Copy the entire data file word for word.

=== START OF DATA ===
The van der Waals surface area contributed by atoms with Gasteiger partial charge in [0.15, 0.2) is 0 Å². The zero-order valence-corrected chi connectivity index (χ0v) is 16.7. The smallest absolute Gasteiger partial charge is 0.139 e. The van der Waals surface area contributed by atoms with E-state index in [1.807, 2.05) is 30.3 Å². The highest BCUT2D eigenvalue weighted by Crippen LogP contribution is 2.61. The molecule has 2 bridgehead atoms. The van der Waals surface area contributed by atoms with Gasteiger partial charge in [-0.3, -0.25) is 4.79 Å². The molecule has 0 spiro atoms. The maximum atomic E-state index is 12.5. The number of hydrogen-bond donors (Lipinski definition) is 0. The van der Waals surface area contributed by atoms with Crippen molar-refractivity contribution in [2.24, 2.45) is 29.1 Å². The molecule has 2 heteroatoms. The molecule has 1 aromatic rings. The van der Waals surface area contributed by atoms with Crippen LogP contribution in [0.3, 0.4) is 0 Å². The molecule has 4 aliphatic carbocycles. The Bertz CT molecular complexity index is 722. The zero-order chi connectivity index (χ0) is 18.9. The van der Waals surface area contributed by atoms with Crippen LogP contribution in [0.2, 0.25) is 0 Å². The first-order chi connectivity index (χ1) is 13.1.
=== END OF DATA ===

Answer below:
The van der Waals surface area contributed by atoms with Gasteiger partial charge in [0.15, 0.2) is 0 Å². The zero-order valence-corrected chi connectivity index (χ0v) is 16.7. The smallest absolute Gasteiger partial charge is 0.139 e. The van der Waals surface area contributed by atoms with E-state index in [1.807, 2.05) is 30.3 Å². The highest BCUT2D eigenvalue weighted by Crippen LogP contribution is 2.61. The molecule has 2 bridgehead atoms. The van der Waals surface area contributed by atoms with Gasteiger partial charge in [-0.3, -0.25) is 4.79 Å². The molecule has 0 spiro atoms. The maximum atomic E-state index is 12.5. The number of hydrogen-bond donors (Lipinski definition) is 0. The van der Waals surface area contributed by atoms with Crippen molar-refractivity contribution in [2.24, 2.45) is 29.1 Å². The molecule has 2 heteroatoms. The molecule has 1 aromatic rings. The van der Waals surface area contributed by atoms with Crippen LogP contribution in [0.3, 0.4) is 0 Å². The molecule has 4 aliphatic carbocycles. The Bertz CT molecular complexity index is 722. The zero-order chi connectivity index (χ0) is 18.9. The van der Waals surface area contributed by atoms with Crippen LogP contribution in [0.2, 0.25) is 0 Å². The first-order chi connectivity index (χ1) is 13.1.